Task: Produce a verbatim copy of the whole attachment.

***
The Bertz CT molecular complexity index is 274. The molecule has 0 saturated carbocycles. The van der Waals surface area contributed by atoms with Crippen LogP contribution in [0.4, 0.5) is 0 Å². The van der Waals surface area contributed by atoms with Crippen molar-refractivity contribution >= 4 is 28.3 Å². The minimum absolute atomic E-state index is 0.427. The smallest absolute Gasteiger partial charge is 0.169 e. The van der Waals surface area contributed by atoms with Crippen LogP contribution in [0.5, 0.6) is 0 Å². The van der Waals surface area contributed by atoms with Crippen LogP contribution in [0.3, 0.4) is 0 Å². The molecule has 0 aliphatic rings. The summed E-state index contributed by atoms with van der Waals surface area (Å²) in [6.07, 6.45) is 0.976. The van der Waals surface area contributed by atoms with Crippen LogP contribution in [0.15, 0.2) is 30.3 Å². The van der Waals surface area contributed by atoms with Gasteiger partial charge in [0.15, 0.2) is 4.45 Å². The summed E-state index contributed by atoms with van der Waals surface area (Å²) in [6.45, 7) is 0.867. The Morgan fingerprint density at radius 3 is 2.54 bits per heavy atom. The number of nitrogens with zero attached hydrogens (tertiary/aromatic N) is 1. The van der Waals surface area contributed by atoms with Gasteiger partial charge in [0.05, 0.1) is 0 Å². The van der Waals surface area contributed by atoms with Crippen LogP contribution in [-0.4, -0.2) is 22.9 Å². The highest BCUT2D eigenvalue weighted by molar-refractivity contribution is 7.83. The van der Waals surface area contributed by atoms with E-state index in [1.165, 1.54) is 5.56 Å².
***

The Bertz CT molecular complexity index is 274. The molecule has 0 saturated carbocycles. The van der Waals surface area contributed by atoms with Crippen LogP contribution in [0.4, 0.5) is 0 Å². The van der Waals surface area contributed by atoms with Crippen molar-refractivity contribution >= 4 is 28.3 Å². The minimum absolute atomic E-state index is 0.427. The smallest absolute Gasteiger partial charge is 0.169 e. The van der Waals surface area contributed by atoms with Crippen LogP contribution in [0.5, 0.6) is 0 Å². The van der Waals surface area contributed by atoms with Crippen LogP contribution in [0.3, 0.4) is 0 Å². The molecule has 0 aliphatic rings. The summed E-state index contributed by atoms with van der Waals surface area (Å²) in [6.07, 6.45) is 0.976. The van der Waals surface area contributed by atoms with Crippen LogP contribution in [0.15, 0.2) is 30.3 Å². The van der Waals surface area contributed by atoms with Gasteiger partial charge in [0.15, 0.2) is 4.45 Å². The summed E-state index contributed by atoms with van der Waals surface area (Å²) in [6.45, 7) is 0.867. The Morgan fingerprint density at radius 3 is 2.54 bits per heavy atom. The number of nitrogens with zero attached hydrogens (tertiary/aromatic N) is 1. The van der Waals surface area contributed by atoms with Gasteiger partial charge in [0.05, 0.1) is 0 Å². The van der Waals surface area contributed by atoms with Crippen LogP contribution in [-0.4, -0.2) is 22.9 Å². The highest BCUT2D eigenvalue weighted by molar-refractivity contribution is 7.83. The van der Waals surface area contributed by atoms with E-state index in [1.165, 1.54) is 5.56 Å².